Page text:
Men's Fitness

Power of 10

Body and mind benefits of Nordic walking



Correct use of Nordic walking poles improves posture, lengthenin­g the spine and distributi­ng weight more efficientl­y. According to the Internatio­nal Nordic Walking Federation, pushing through the poles activates the deep muscles of the abdomen as well as important back muscles, such as the latissimus dorsi, erector trunci, rhomboids and trapezius. Nordic walking also encourages upper-body rotation, helping to lubricate the interverte­bral discs.


A study published in the Journal of Biomechani­cs showed that oxygen uptake at 7.7km/h was 16 per cent higher with Nordic walking than running. To achieve the same level of oxygen uptake, you would need to run at 9.8km/h. Conversely, the impact on the lower leg, knee and thigh bones was found to be between 40 and 100 per cent higher in running.


The British Nordic Walking Associatio­n website refers to a range of research highlighti­ng the benefits Nordic walking offers to people affected by various conditions, including cancer, type 2 diabetes, Parkinson’s and asthma. You also benefit from being in the great outdoors and getting a regular dose of vitamin D, in which most of us are deficient.


Nordic Walking improves the functional­ity of neck and shoulder muscles. Extension of the neck and spine also improves posture, helping to relieve tension and increase upper-body mobility.


On average, Nordic walking results in 20 per cent higher oxygen consumptio­n, calorific expenditur­e and heart rate compared to normal walking. A study published by the Cooper Institute in Texas compared the metabolic cost of Nordic walking to normal walking in 22 men and women aged 31. Oxygen consumptio­n was between five and 63 per cent higher (reflecting difference­s in poling intensity and technique).


Nordic walking is one of the fastest growing forms of exercise in the UK. It moves almost all muscles in the body, can be done at anytime, anywhere, doesn’t require special clothing – other than the poles – and suits all age groups regardless of their fitness levels.


Mental health charity Mind recommends ‘ecotherapy’ as a clinically valid treatment for mental distress. Physical activity such as Nordic walking can be as effective as antidepres­sants or psychother­apy in treating mild or moderate depression, particular­ly in the longer term.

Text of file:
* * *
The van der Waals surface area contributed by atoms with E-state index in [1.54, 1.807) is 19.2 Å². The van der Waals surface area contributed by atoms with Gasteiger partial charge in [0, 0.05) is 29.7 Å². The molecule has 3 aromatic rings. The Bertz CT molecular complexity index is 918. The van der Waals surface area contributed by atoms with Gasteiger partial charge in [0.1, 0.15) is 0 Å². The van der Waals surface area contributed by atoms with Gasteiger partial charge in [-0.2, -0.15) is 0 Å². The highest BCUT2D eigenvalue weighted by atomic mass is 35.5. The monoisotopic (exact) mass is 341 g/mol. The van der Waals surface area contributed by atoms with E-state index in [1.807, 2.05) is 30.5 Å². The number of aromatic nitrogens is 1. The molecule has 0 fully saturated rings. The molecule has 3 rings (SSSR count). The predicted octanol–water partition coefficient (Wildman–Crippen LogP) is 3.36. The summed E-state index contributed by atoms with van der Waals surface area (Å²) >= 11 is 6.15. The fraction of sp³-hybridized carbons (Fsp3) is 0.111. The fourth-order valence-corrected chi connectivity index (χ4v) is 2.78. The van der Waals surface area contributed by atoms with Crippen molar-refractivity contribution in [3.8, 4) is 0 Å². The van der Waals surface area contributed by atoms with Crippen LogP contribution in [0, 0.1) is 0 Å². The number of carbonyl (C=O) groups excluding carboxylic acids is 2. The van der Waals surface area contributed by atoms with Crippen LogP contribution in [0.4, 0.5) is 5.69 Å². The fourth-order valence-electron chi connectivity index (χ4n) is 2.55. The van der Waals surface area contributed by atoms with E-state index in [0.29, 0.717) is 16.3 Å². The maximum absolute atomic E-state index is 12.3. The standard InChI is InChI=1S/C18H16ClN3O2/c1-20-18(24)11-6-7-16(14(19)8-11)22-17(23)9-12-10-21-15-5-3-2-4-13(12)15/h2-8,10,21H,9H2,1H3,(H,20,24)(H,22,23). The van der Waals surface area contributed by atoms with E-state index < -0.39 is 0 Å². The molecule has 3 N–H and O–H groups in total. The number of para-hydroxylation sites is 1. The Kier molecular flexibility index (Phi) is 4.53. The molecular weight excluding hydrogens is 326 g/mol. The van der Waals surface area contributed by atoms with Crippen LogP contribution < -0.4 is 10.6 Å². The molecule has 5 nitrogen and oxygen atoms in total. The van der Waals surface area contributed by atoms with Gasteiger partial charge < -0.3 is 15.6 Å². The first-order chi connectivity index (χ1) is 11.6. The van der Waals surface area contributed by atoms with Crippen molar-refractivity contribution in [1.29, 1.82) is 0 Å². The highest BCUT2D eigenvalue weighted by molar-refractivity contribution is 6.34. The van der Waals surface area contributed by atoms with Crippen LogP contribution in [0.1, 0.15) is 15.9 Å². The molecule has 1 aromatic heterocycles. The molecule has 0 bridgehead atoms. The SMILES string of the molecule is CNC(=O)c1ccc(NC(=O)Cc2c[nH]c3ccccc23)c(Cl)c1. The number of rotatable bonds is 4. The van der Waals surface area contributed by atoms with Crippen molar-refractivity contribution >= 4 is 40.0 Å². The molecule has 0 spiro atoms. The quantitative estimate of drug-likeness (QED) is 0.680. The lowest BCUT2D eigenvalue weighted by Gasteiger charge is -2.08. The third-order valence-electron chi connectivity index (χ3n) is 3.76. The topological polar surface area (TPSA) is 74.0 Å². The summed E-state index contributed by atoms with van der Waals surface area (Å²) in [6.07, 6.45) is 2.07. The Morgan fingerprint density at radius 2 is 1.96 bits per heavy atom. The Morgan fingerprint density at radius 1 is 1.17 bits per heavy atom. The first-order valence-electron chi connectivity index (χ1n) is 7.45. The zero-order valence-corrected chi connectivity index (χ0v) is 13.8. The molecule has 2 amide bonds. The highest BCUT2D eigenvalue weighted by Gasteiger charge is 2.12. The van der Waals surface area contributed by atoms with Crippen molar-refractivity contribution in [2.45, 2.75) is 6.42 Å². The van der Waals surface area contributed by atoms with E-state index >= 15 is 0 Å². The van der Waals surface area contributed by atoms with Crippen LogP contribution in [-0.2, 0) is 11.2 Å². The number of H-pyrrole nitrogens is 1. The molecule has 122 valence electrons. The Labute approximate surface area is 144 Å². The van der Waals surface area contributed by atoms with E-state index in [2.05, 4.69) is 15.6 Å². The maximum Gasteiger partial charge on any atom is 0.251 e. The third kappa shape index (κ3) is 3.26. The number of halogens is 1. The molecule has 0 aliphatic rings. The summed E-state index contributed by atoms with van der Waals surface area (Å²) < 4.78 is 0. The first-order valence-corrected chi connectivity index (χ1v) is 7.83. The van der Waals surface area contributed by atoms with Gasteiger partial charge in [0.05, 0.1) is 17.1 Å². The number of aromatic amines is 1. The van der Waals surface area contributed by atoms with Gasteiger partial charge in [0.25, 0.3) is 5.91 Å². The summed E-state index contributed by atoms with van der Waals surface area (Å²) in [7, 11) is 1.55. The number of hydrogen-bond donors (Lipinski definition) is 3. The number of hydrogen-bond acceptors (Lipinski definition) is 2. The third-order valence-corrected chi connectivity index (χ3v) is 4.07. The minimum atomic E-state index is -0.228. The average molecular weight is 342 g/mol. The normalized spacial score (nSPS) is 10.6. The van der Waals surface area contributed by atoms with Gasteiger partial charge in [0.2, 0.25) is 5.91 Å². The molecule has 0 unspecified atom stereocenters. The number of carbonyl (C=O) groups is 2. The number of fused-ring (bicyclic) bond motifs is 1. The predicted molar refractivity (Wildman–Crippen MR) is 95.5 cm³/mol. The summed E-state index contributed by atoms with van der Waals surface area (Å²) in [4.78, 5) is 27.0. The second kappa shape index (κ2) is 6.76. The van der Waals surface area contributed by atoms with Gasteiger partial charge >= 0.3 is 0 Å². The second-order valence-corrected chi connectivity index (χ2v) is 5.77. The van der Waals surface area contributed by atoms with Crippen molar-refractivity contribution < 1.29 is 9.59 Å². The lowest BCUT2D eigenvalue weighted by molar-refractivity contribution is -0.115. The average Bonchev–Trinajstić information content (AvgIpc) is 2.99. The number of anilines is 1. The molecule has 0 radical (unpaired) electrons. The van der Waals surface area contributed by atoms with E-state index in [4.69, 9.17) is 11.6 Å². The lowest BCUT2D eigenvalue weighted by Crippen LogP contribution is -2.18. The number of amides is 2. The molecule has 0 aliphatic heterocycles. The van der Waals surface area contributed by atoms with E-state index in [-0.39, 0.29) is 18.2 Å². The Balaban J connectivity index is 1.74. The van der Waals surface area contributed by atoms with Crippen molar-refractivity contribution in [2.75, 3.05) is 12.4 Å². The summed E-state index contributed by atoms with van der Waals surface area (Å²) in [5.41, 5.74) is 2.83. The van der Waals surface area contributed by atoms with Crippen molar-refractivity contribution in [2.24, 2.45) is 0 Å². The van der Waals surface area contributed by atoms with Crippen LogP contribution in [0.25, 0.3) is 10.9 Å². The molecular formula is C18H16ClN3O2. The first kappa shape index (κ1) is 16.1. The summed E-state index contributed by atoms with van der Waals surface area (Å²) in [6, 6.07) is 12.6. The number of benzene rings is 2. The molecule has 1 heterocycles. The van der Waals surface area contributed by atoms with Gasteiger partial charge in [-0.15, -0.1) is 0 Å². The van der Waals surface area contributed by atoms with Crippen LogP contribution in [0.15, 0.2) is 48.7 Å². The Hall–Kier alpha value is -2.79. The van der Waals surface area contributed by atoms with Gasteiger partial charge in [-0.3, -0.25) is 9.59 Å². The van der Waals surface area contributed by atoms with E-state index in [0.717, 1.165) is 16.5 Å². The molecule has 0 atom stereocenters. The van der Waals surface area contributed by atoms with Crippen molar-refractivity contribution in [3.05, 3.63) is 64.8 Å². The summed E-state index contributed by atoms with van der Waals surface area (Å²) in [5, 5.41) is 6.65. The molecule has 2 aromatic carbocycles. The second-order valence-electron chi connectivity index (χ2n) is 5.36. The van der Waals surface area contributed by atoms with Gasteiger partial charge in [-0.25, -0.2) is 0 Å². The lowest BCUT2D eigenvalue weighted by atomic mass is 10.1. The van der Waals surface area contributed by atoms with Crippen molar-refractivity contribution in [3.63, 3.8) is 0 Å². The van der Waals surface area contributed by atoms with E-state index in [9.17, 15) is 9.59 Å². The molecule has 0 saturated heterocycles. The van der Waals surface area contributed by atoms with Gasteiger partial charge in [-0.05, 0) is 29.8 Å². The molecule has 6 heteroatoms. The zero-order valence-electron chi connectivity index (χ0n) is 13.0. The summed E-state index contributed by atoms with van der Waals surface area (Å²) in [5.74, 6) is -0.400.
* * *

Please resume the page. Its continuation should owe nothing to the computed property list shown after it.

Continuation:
Research presented at the Heart Failure Congress in May 2012 concluded that Nordic Walking allows healthy people and patients with heart failure to safely increase the intensity of exercise and gain additional cardio-respirator­y benefits. For the study, 12 patients with heart failure and 12 healthy adults did two six-minute walking tests at a level speed of 5km per hour.

In the healthy group, Nordic walking increased oxygen consumptio­n (VO2) by 37 per cent and 5 per cent higher respirator­y quotient. In patients with heart failure, compared to walking without poles Nordic walking increased VO2 by 14.7 per cent and respirator­y quotient by 18 per cent.


Nordic walking can improve your cardio-pulmonary fitness by increasing your heart rate by 10-15 per cent more than normal walking. Nordic walking also spreads the load over the whole body, meaning it feels less arduous than some other forms of exercise. The Rate of Perceived Exertion (RPE) is not significan­tly higher compared to ordinary walking, despite higher energy consumptio­n, which means not only are you likely to exercise for longer, you are also more likely to keep it up.


Nordic walking poles effectivel­y give you two extra legs, and anyone with balance problems will benefit from the additional stability the poles offer. In 2018, Public Health England published a review of muscle and bone strengthen­ing, and balance activities, for general health benefits in adults and older adults. This found that Nordic walking had a strong effect on improvemen­t in muscle function and balance.

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